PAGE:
Winthrop Congregational Church, United Church of Christ
No matter who you are. No matter where you are on life's journey. You are welcome here.
Friedrich, Caspar David, 1774-1840. Hiker Above the Sea of Fog, from Art in the Christian Tradition, a project of the Vanderbilt Divinity Library, Nashville, TN. https://diglib.library.vanderbilt.edu/act-imagelink.pl?RC=58620 [retrieved January 18, 2022]. Original source: https://en.wikipedia.org/wiki/File:Caspar_David_Friedrich_-_Wanderer_above_the_sea_of_fog.jpg.
Drawn Out and Delivered: Psalm 18:2-11, 16-19
Have you ever heard the word “Theophany?” It means “an appearance of God.” In one her commentaries on this text, Dr. Wil Gafney says that this Psalm, known as a royal psalm of thanksgiving, is a Psalm that is as much about God manifesting into the world as it is about thanking God for acting in one person’s life. It is a Psalm that is about God who is as real as the stone foundations of our home, as the volcano that exploded from the ocean yesterday near Tongo, as the smoke that billows from our chimneys on cold nights... A God who is as real as the dark of night and just as inscrutable. This is the God that is described, and thanked, in this Psalm. This is a God that is at work in creation and is concerned on behalf of creation. When the author of this Psalm has needed help from a force greater than themself, they called upon this God of smoke and darkness and earthquake and fire. They were confident that if God could act in the world through creation that they could also call out to God for Salvation.
We don’t usually know exactly who wrote much of the Bible. So many parts of what we know as a book existed for generations and generations as stories passed along, sometimes in worship, sometimes around campfires, sometimes sung, together, to remind people of how they were connected to each other and to God. And, sometimes, by the time things were gathered and written down, they also collected guides for interpreting them. Dr. Walter Brueggemann argues that the notes before some of the Psalms that say “a Psalm of David” are likely more an instruction on how to better understand these Psalms than a clear indication that David actually wrote them. That being said, this Psalm is clearly connected to part of David’s story and the connection can help us understand the connections between God’s manifestation in this world and God’s action on behalf of God’s creation.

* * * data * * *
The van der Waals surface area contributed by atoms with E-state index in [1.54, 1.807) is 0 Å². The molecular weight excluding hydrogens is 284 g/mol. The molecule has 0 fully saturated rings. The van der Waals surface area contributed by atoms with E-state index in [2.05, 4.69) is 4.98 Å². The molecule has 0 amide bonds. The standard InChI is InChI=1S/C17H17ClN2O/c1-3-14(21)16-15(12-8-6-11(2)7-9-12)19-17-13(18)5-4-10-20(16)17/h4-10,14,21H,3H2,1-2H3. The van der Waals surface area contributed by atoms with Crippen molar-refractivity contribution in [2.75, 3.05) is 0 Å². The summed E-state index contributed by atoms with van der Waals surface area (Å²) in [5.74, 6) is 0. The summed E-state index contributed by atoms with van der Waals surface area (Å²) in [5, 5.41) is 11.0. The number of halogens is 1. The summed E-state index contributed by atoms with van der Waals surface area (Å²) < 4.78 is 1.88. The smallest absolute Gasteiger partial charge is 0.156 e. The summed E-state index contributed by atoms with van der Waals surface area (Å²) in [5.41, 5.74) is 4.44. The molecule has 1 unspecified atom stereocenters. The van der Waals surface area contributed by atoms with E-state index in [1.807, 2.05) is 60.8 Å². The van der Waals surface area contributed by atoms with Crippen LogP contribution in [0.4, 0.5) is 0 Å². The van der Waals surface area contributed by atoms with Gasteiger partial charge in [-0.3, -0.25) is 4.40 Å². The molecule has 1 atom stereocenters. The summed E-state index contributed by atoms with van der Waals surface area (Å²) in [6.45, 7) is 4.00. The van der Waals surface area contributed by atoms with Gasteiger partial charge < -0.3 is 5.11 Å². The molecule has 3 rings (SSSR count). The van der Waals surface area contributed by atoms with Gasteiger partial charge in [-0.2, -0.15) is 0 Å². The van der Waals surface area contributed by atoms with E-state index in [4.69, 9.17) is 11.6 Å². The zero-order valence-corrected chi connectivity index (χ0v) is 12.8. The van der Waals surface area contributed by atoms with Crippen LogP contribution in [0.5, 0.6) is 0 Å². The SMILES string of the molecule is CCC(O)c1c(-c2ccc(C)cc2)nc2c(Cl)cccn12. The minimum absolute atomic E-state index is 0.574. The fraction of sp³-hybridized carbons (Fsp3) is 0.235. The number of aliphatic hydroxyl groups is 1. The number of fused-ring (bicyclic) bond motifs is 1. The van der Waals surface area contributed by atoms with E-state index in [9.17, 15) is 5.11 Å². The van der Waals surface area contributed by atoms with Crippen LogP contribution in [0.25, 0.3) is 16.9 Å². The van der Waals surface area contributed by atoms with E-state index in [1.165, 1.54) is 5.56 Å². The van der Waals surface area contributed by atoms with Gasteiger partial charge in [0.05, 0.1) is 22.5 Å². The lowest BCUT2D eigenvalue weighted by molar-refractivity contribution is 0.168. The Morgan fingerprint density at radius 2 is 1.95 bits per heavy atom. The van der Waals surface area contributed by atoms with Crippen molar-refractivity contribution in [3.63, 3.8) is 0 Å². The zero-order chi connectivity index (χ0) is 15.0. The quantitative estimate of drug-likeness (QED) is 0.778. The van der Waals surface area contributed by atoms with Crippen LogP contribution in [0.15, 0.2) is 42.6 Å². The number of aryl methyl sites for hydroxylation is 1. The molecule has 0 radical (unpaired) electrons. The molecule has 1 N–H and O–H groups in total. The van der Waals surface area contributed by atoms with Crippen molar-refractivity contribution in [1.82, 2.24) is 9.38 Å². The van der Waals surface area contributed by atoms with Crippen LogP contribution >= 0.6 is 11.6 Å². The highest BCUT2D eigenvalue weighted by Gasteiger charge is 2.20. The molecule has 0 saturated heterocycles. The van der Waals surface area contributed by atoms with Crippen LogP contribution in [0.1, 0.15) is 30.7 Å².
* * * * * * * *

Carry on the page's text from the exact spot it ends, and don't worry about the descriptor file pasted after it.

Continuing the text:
This song of thanksgiving is also found in 2nd Samuel 22, one of the books that details David’s life and rise to prominence. In his commentary on the text, Steven McKenzie argues that the Psalm was developed much later than the life of David and likely ended up being included later as a way to help people understand just how thankful David was to be saved from the hands of King Saul, his father-in-law and political rival. David, who would begin the project of the temple in Jerusalem and would bring the ark of the covenant to the city. He would become a king deeply invested in making a space for God’s throne, God’s presence to reside. And, he would overcome significant political and personal conflict to become king. It makes sense that later people would hear his story, in particular, and could imagine the king who created a resting place for God, thanking the Creator for his own salvation.
Most of us aren’t King David and most of us won’t be building a temple anytime soon, though we work together regularly to maintain this Body of Christ. And, most of the time, especially in the most ancient parts of the Bible, as Dr. Gafney reminds us, when they talk about salvation, they are talking about the salvation of an entire people. In the United States, and in much of Christian tradition, we’ve lost some of the idea that God’s restoration is communal and not always individual. I think we need to read this Psalm with that tension in mind. The God who appears here is connected to all creation even as the testimony of thanksgiving we heard and read today is an individual describing their own personal deliverance.